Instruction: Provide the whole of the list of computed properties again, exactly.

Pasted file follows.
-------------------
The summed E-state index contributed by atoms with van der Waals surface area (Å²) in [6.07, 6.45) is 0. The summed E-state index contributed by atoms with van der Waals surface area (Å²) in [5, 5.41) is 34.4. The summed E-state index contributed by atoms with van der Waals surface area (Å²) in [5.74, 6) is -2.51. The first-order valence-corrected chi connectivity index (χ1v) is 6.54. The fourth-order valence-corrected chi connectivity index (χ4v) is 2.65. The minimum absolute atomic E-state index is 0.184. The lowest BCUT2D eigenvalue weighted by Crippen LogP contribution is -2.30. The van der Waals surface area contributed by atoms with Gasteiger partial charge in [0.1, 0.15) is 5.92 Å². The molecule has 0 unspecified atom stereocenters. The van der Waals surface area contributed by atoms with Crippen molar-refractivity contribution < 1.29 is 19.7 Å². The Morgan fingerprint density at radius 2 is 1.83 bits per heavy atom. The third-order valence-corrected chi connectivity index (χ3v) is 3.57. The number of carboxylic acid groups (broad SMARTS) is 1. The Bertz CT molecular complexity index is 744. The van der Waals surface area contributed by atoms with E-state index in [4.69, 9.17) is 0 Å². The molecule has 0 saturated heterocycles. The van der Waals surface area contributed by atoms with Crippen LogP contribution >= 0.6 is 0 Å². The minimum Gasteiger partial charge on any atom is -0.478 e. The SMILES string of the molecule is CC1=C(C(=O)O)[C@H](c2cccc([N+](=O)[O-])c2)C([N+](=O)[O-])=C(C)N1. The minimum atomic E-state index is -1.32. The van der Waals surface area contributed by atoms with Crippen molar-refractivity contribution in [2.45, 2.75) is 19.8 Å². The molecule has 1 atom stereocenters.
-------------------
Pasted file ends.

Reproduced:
The summed E-state index contributed by atoms with van der Waals surface area (Å²) in [6.07, 6.45) is 0. The summed E-state index contributed by atoms with van der Waals surface area (Å²) in [5, 5.41) is 34.4. The summed E-state index contributed by atoms with van der Waals surface area (Å²) in [5.74, 6) is -2.51. The first-order valence-corrected chi connectivity index (χ1v) is 6.54. The fourth-order valence-corrected chi connectivity index (χ4v) is 2.65. The minimum absolute atomic E-state index is 0.184. The lowest BCUT2D eigenvalue weighted by Crippen LogP contribution is -2.30. The van der Waals surface area contributed by atoms with Gasteiger partial charge in [0.1, 0.15) is 5.92 Å². The molecule has 0 unspecified atom stereocenters. The van der Waals surface area contributed by atoms with Crippen molar-refractivity contribution < 1.29 is 19.7 Å². The Morgan fingerprint density at radius 2 is 1.83 bits per heavy atom. The third-order valence-corrected chi connectivity index (χ3v) is 3.57. The number of carboxylic acid groups (broad SMARTS) is 1. The Bertz CT molecular complexity index is 744. The van der Waals surface area contributed by atoms with E-state index in [4.69, 9.17) is 0 Å². The molecule has 0 saturated heterocycles. The van der Waals surface area contributed by atoms with Crippen LogP contribution >= 0.6 is 0 Å². The minimum Gasteiger partial charge on any atom is -0.478 e. The SMILES string of the molecule is CC1=C(C(=O)O)[C@H](c2cccc([N+](=O)[O-])c2)C([N+](=O)[O-])=C(C)N1. The minimum atomic E-state index is -1.32. The van der Waals surface area contributed by atoms with Crippen molar-refractivity contribution in [2.45, 2.75) is 19.8 Å². The molecule has 1 atom stereocenters.